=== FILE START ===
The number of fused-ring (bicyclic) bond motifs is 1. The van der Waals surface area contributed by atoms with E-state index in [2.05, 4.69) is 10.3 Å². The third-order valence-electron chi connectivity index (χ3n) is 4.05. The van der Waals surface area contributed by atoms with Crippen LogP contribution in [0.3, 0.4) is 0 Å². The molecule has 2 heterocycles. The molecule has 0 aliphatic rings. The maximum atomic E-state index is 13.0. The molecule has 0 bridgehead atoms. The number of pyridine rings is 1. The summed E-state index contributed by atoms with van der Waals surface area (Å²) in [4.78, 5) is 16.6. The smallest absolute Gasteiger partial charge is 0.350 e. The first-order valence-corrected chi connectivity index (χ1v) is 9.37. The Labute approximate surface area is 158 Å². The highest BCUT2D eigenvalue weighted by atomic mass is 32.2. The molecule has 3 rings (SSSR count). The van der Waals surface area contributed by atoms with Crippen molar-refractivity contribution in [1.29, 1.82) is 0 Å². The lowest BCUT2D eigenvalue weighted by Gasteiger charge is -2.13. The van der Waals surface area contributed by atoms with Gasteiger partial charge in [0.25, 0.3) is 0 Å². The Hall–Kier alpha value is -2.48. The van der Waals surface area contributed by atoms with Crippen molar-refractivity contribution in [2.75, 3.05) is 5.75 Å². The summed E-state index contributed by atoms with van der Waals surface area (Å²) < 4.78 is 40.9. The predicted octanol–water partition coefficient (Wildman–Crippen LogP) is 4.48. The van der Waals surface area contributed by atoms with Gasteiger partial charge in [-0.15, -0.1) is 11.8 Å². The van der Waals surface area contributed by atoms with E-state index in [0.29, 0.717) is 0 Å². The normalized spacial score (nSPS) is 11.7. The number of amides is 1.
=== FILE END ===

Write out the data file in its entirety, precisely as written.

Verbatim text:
The number of fused-ring (bicyclic) bond motifs is 1. The van der Waals surface area contributed by atoms with E-state index in [2.05, 4.69) is 10.3 Å². The third-order valence-electron chi connectivity index (χ3n) is 4.05. The van der Waals surface area contributed by atoms with Crippen LogP contribution in [0.3, 0.4) is 0 Å². The molecule has 2 heterocycles. The molecule has 0 aliphatic rings. The maximum atomic E-state index is 13.0. The molecule has 0 bridgehead atoms. The number of pyridine rings is 1. The summed E-state index contributed by atoms with van der Waals surface area (Å²) in [4.78, 5) is 16.6. The smallest absolute Gasteiger partial charge is 0.350 e. The first-order valence-corrected chi connectivity index (χ1v) is 9.37. The Labute approximate surface area is 158 Å². The highest BCUT2D eigenvalue weighted by atomic mass is 32.2. The molecule has 3 rings (SSSR count). The van der Waals surface area contributed by atoms with Crippen molar-refractivity contribution in [1.29, 1.82) is 0 Å². The lowest BCUT2D eigenvalue weighted by Gasteiger charge is -2.13. The van der Waals surface area contributed by atoms with Gasteiger partial charge in [0.25, 0.3) is 0 Å². The Hall–Kier alpha value is -2.48. The van der Waals surface area contributed by atoms with Crippen molar-refractivity contribution in [2.75, 3.05) is 5.75 Å². The summed E-state index contributed by atoms with van der Waals surface area (Å²) < 4.78 is 40.9. The predicted octanol–water partition coefficient (Wildman–Crippen LogP) is 4.48. The van der Waals surface area contributed by atoms with Gasteiger partial charge in [-0.15, -0.1) is 11.8 Å². The van der Waals surface area contributed by atoms with E-state index in [0.29, 0.717) is 0 Å². The normalized spacial score (nSPS) is 11.7. The number of amides is 1.